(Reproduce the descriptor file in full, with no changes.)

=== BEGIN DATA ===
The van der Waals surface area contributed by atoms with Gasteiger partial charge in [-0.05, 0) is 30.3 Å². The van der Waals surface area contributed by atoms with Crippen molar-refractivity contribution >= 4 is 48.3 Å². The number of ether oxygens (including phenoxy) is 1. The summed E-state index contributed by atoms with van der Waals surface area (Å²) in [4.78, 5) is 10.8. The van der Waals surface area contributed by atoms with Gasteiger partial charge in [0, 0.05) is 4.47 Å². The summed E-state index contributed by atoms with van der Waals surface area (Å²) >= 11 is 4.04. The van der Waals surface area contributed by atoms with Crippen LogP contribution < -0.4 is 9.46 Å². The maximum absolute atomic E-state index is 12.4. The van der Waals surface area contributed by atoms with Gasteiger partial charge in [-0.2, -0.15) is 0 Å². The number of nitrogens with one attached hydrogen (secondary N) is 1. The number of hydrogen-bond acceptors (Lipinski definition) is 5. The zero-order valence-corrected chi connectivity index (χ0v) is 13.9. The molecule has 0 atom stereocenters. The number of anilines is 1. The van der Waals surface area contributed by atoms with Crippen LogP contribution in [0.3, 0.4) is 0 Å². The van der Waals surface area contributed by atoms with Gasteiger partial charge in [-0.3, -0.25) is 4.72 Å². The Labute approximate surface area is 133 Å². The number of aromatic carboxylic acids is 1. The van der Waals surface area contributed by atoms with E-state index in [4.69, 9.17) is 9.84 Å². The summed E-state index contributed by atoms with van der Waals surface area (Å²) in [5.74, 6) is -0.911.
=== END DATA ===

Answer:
The van der Waals surface area contributed by atoms with Gasteiger partial charge in [-0.05, 0) is 30.3 Å². The van der Waals surface area contributed by atoms with Crippen molar-refractivity contribution >= 4 is 48.3 Å². The number of ether oxygens (including phenoxy) is 1. The summed E-state index contributed by atoms with van der Waals surface area (Å²) in [4.78, 5) is 10.8. The van der Waals surface area contributed by atoms with Gasteiger partial charge in [0, 0.05) is 4.47 Å². The summed E-state index contributed by atoms with van der Waals surface area (Å²) >= 11 is 4.04. The van der Waals surface area contributed by atoms with Crippen LogP contribution < -0.4 is 9.46 Å². The maximum absolute atomic E-state index is 12.4. The van der Waals surface area contributed by atoms with Gasteiger partial charge in [-0.2, -0.15) is 0 Å². The number of nitrogens with one attached hydrogen (secondary N) is 1. The number of hydrogen-bond acceptors (Lipinski definition) is 5. The zero-order valence-corrected chi connectivity index (χ0v) is 13.9. The molecule has 0 atom stereocenters. The number of anilines is 1. The van der Waals surface area contributed by atoms with Crippen LogP contribution in [0.3, 0.4) is 0 Å². The van der Waals surface area contributed by atoms with Gasteiger partial charge in [-0.3, -0.25) is 4.72 Å². The Labute approximate surface area is 133 Å². The number of aromatic carboxylic acids is 1. The van der Waals surface area contributed by atoms with E-state index in [4.69, 9.17) is 9.84 Å². The summed E-state index contributed by atoms with van der Waals surface area (Å²) in [5.74, 6) is -0.911.